Whereas most animals develop a complete ectopic pharynx after Smed-dvl-2 silencing, very low doses of Smed–β-catenin1 RNAi only resulted in a complete second pharynx in 1 of 30 animals. The capacity to differentiate ectopic pharynges could thus involve a β-catenin–independent role of Smed-dvl-2. Conversely, Smed-dvl-2 silencing led to eye differentiation defects different from those observed after Smed-evi/wls or Smed-wnt5 silencing (14) (Fig. S6), suggesting that this Smed-dvl-2 activity may be independent of Wnt. This would be consistent with the failure of eye differentiation observed in Smed-dvl-1/2 RNAi but not in Smed-evi or Smed–β-catenin1/wnt5 RNAi animals (Fig. S6).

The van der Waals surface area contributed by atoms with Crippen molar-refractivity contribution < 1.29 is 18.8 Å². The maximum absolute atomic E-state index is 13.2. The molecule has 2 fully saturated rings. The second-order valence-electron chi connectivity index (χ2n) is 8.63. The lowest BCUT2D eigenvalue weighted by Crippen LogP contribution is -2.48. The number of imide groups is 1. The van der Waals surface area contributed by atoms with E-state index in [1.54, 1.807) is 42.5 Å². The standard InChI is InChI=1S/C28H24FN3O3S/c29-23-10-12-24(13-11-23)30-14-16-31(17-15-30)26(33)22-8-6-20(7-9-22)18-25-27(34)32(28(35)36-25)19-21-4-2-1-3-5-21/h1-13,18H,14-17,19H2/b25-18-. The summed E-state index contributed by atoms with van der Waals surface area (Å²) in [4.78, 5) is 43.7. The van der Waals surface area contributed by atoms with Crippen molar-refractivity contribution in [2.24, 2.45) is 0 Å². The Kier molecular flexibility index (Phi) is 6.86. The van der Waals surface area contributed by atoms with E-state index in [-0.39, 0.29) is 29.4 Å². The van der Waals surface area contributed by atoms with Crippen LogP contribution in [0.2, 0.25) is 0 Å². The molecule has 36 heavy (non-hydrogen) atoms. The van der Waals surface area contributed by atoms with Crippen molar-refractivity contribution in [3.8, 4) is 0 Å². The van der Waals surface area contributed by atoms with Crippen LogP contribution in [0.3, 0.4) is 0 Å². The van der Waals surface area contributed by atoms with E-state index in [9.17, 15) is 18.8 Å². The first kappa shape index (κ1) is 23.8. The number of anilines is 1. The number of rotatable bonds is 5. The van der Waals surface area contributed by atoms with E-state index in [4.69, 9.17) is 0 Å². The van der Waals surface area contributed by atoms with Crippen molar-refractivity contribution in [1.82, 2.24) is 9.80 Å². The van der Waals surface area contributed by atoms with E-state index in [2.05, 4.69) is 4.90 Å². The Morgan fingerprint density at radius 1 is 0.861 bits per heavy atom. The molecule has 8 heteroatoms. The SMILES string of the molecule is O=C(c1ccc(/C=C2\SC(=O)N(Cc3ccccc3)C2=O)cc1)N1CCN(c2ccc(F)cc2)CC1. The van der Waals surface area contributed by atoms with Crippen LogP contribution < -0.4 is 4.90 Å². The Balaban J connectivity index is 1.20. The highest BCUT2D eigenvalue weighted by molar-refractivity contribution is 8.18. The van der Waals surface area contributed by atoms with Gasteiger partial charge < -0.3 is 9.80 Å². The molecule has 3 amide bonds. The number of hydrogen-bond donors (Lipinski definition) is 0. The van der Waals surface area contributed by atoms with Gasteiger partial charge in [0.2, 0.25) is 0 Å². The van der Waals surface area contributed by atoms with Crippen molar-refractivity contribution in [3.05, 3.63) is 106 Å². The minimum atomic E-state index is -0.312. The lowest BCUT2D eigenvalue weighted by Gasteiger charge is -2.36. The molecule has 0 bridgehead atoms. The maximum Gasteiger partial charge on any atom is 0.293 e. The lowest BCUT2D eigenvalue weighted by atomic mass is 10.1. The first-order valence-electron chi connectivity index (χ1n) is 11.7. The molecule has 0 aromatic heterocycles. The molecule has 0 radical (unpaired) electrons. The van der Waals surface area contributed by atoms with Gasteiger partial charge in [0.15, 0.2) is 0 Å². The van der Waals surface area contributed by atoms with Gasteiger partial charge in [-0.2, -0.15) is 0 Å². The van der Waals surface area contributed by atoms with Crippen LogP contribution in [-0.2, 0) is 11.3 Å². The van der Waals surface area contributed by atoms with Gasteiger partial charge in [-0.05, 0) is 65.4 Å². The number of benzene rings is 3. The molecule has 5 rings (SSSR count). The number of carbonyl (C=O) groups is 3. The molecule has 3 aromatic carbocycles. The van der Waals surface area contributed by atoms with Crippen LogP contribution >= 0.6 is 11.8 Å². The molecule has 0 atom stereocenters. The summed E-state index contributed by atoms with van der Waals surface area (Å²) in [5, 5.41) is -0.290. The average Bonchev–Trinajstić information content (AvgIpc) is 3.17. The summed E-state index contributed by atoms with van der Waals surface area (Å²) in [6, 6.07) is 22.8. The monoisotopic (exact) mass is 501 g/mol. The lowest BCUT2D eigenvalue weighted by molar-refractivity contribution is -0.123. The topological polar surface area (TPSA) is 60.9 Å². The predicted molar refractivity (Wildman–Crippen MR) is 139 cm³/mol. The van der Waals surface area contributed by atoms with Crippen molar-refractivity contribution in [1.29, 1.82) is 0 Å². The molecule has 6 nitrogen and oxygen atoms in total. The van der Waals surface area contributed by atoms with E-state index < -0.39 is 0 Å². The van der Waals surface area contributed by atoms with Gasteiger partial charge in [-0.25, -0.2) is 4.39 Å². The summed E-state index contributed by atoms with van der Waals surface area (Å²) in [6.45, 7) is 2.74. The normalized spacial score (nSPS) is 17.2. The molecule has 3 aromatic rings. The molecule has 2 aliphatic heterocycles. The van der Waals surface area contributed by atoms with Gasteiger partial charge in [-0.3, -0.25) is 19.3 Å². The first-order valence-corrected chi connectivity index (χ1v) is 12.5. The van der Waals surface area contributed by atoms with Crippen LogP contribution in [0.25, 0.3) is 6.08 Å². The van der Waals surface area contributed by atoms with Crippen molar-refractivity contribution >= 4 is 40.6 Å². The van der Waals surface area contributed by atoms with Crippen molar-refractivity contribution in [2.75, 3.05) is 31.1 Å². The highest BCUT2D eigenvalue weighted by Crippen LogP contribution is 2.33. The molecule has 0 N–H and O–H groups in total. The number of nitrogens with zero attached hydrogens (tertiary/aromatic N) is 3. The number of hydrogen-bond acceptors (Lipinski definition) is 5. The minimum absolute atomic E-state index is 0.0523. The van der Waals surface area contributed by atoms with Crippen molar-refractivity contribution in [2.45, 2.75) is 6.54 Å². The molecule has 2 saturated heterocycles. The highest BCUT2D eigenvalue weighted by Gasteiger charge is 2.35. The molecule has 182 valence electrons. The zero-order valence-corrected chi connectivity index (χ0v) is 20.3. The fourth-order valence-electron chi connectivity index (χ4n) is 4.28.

Our results demonstrate a functional specialization of the Smed-dvl paralogs in which only Smed-dvl-2 appears to be involved in β-catenin–dependent signal transduction. Accordingly, the phenotypes described after silencing canonical Wnts, such as Smed-wnt11-2, Smed-wnt-1, and Smed-Wnt11-6, are clearly reproduced after Smed-dvl-2 silencing. Conversely, Smed-dvl-1 seems to transduce some of the noncanonical branches in which Smed-wnt5 is involved. Nevertheless, comparison of the strong phenotype observed after Smed-dvl-1/2 silencing with the phenotypes after their individual silencing reveals functional redundancy, as described in vertebrates (3). Further studies will elucidate whether, in a WT situation, both paralogs are involved in signal transduction for a single Wnt ligand.

Smed-dvl-2 Functions Alongside Smed-vang-1/2 and Smed-div as a PCP Network Component and Is Crucial for the Apical Positioning of the Basal Body in Epithelial Cells.